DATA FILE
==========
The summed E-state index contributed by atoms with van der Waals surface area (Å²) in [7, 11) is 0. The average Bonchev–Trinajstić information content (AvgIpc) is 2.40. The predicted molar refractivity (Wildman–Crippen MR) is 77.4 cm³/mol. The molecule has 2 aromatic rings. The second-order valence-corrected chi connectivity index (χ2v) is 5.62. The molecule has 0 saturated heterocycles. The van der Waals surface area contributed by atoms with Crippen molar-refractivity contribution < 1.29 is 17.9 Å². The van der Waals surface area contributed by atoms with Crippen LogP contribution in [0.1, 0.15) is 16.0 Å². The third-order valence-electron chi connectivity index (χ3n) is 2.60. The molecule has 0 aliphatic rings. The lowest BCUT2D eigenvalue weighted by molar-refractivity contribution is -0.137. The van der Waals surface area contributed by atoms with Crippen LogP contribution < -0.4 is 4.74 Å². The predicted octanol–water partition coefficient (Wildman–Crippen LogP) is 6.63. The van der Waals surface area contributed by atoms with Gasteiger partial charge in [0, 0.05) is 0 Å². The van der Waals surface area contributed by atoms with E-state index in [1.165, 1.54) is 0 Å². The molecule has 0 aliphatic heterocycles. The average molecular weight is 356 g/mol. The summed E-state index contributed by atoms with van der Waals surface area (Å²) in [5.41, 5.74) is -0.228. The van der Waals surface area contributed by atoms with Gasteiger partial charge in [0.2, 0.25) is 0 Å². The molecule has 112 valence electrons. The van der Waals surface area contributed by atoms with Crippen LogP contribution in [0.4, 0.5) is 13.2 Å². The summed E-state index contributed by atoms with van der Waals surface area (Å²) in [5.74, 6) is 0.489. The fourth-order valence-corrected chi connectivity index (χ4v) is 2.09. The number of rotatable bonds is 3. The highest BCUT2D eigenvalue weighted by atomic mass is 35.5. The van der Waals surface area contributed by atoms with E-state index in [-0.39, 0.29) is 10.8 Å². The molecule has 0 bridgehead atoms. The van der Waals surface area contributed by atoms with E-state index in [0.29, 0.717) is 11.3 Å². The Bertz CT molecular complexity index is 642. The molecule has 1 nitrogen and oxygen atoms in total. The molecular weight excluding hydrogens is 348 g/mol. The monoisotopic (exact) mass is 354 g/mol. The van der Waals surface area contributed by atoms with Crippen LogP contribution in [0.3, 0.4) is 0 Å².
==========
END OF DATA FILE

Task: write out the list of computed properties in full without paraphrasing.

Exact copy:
The summed E-state index contributed by atoms with van der Waals surface area (Å²) in [7, 11) is 0. The average Bonchev–Trinajstić information content (AvgIpc) is 2.40. The predicted molar refractivity (Wildman–Crippen MR) is 77.4 cm³/mol. The molecule has 2 aromatic rings. The second-order valence-corrected chi connectivity index (χ2v) is 5.62. The molecule has 0 saturated heterocycles. The van der Waals surface area contributed by atoms with Crippen molar-refractivity contribution < 1.29 is 17.9 Å². The van der Waals surface area contributed by atoms with Crippen LogP contribution in [0.1, 0.15) is 16.0 Å². The third-order valence-electron chi connectivity index (χ3n) is 2.60. The molecule has 0 aliphatic rings. The lowest BCUT2D eigenvalue weighted by molar-refractivity contribution is -0.137. The van der Waals surface area contributed by atoms with Crippen LogP contribution < -0.4 is 4.74 Å². The predicted octanol–water partition coefficient (Wildman–Crippen LogP) is 6.63. The van der Waals surface area contributed by atoms with Gasteiger partial charge in [0, 0.05) is 0 Å². The van der Waals surface area contributed by atoms with E-state index in [1.165, 1.54) is 0 Å². The molecule has 0 aliphatic heterocycles. The average molecular weight is 356 g/mol. The summed E-state index contributed by atoms with van der Waals surface area (Å²) in [5.41, 5.74) is -0.228. The van der Waals surface area contributed by atoms with Gasteiger partial charge in [0.2, 0.25) is 0 Å². The molecule has 112 valence electrons. The van der Waals surface area contributed by atoms with Crippen LogP contribution in [0.4, 0.5) is 13.2 Å². The summed E-state index contributed by atoms with van der Waals surface area (Å²) in [5.74, 6) is 0.489. The fourth-order valence-corrected chi connectivity index (χ4v) is 2.09. The number of rotatable bonds is 3. The highest BCUT2D eigenvalue weighted by atomic mass is 35.5. The van der Waals surface area contributed by atoms with E-state index in [-0.39, 0.29) is 10.8 Å². The molecule has 0 bridgehead atoms. The van der Waals surface area contributed by atoms with E-state index in [0.29, 0.717) is 11.3 Å². The Bertz CT molecular complexity index is 642. The molecule has 1 nitrogen and oxygen atoms in total. The molecular weight excluding hydrogens is 348 g/mol. The monoisotopic (exact) mass is 354 g/mol. The van der Waals surface area contributed by atoms with Crippen LogP contribution in [0.3, 0.4) is 0 Å².